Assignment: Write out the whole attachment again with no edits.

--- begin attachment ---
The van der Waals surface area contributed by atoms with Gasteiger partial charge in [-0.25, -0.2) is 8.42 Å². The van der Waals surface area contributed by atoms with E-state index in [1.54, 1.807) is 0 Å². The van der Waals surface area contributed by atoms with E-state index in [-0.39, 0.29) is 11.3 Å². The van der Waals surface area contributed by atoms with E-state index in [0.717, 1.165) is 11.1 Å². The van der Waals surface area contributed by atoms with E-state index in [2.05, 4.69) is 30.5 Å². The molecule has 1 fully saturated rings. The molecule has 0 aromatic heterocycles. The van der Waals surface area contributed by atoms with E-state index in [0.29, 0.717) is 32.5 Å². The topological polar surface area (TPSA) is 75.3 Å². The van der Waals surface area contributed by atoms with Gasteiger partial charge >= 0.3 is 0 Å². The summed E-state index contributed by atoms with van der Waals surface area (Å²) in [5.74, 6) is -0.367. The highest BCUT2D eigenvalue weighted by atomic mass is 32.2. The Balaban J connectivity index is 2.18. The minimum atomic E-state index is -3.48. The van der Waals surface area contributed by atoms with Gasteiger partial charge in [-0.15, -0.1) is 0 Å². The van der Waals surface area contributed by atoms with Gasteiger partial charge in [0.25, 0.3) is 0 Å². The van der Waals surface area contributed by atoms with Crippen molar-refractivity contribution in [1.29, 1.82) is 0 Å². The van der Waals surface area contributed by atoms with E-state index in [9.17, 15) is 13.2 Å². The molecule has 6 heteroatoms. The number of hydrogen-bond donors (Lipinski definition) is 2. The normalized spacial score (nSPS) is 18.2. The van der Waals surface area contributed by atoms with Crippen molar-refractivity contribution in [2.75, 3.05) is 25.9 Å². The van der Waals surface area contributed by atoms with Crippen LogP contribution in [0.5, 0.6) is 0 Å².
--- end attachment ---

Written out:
The van der Waals surface area contributed by atoms with Gasteiger partial charge in [-0.25, -0.2) is 8.42 Å². The van der Waals surface area contributed by atoms with E-state index in [1.54, 1.807) is 0 Å². The van der Waals surface area contributed by atoms with E-state index in [-0.39, 0.29) is 11.3 Å². The van der Waals surface area contributed by atoms with E-state index in [0.717, 1.165) is 11.1 Å². The van der Waals surface area contributed by atoms with E-state index in [2.05, 4.69) is 30.5 Å². The molecule has 1 fully saturated rings. The molecule has 0 aromatic heterocycles. The van der Waals surface area contributed by atoms with E-state index in [0.29, 0.717) is 32.5 Å². The topological polar surface area (TPSA) is 75.3 Å². The van der Waals surface area contributed by atoms with Gasteiger partial charge >= 0.3 is 0 Å². The summed E-state index contributed by atoms with van der Waals surface area (Å²) in [5.74, 6) is -0.367. The highest BCUT2D eigenvalue weighted by atomic mass is 32.2. The Balaban J connectivity index is 2.18. The minimum atomic E-state index is -3.48. The van der Waals surface area contributed by atoms with Gasteiger partial charge in [-0.15, -0.1) is 0 Å². The van der Waals surface area contributed by atoms with Gasteiger partial charge in [0.25, 0.3) is 0 Å². The van der Waals surface area contributed by atoms with Crippen molar-refractivity contribution in [1.29, 1.82) is 0 Å². The van der Waals surface area contributed by atoms with E-state index in [9.17, 15) is 13.2 Å². The molecule has 6 heteroatoms. The number of hydrogen-bond donors (Lipinski definition) is 2. The normalized spacial score (nSPS) is 18.2. The van der Waals surface area contributed by atoms with Crippen molar-refractivity contribution in [2.75, 3.05) is 25.9 Å². The van der Waals surface area contributed by atoms with Crippen LogP contribution in [0.5, 0.6) is 0 Å².